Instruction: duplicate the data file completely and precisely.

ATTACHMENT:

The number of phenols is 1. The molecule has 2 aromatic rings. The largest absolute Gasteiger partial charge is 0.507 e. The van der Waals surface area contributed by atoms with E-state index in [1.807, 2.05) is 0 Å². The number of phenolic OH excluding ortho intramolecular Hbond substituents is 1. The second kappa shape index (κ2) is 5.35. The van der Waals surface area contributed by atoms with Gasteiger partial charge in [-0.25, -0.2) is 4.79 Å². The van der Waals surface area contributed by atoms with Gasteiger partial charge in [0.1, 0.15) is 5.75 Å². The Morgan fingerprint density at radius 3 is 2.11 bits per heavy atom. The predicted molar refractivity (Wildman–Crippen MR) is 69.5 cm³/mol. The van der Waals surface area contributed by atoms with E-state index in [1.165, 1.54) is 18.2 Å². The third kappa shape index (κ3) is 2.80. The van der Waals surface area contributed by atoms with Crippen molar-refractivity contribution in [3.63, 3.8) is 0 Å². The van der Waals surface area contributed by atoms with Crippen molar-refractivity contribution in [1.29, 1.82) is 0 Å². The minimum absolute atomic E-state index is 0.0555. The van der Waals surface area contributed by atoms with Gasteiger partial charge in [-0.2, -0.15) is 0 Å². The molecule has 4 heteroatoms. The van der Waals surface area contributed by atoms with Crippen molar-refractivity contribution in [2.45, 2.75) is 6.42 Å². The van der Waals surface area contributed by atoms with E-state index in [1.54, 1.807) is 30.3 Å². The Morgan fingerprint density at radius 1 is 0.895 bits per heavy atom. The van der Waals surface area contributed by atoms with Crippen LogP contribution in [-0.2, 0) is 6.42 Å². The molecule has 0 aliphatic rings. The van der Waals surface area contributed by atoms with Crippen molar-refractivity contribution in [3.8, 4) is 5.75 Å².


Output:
The number of phenols is 1. The molecule has 2 aromatic rings. The largest absolute Gasteiger partial charge is 0.507 e. The van der Waals surface area contributed by atoms with E-state index in [1.807, 2.05) is 0 Å². The number of phenolic OH excluding ortho intramolecular Hbond substituents is 1. The second kappa shape index (κ2) is 5.35. The van der Waals surface area contributed by atoms with Gasteiger partial charge in [-0.25, -0.2) is 4.79 Å². The van der Waals surface area contributed by atoms with Gasteiger partial charge in [0.1, 0.15) is 5.75 Å². The Morgan fingerprint density at radius 3 is 2.11 bits per heavy atom. The predicted molar refractivity (Wildman–Crippen MR) is 69.5 cm³/mol. The van der Waals surface area contributed by atoms with E-state index in [1.165, 1.54) is 18.2 Å². The third kappa shape index (κ3) is 2.80. The van der Waals surface area contributed by atoms with Crippen molar-refractivity contribution in [3.63, 3.8) is 0 Å². The van der Waals surface area contributed by atoms with Crippen molar-refractivity contribution in [1.29, 1.82) is 0 Å². The minimum absolute atomic E-state index is 0.0555. The van der Waals surface area contributed by atoms with Gasteiger partial charge in [-0.2, -0.15) is 0 Å². The molecule has 4 heteroatoms. The van der Waals surface area contributed by atoms with Crippen molar-refractivity contribution in [2.45, 2.75) is 6.42 Å². The van der Waals surface area contributed by atoms with E-state index in [1.54, 1.807) is 30.3 Å². The Morgan fingerprint density at radius 1 is 0.895 bits per heavy atom. The van der Waals surface area contributed by atoms with Crippen LogP contribution in [-0.2, 0) is 6.42 Å². The molecule has 0 aliphatic rings. The van der Waals surface area contributed by atoms with Crippen molar-refractivity contribution in [3.8, 4) is 5.75 Å².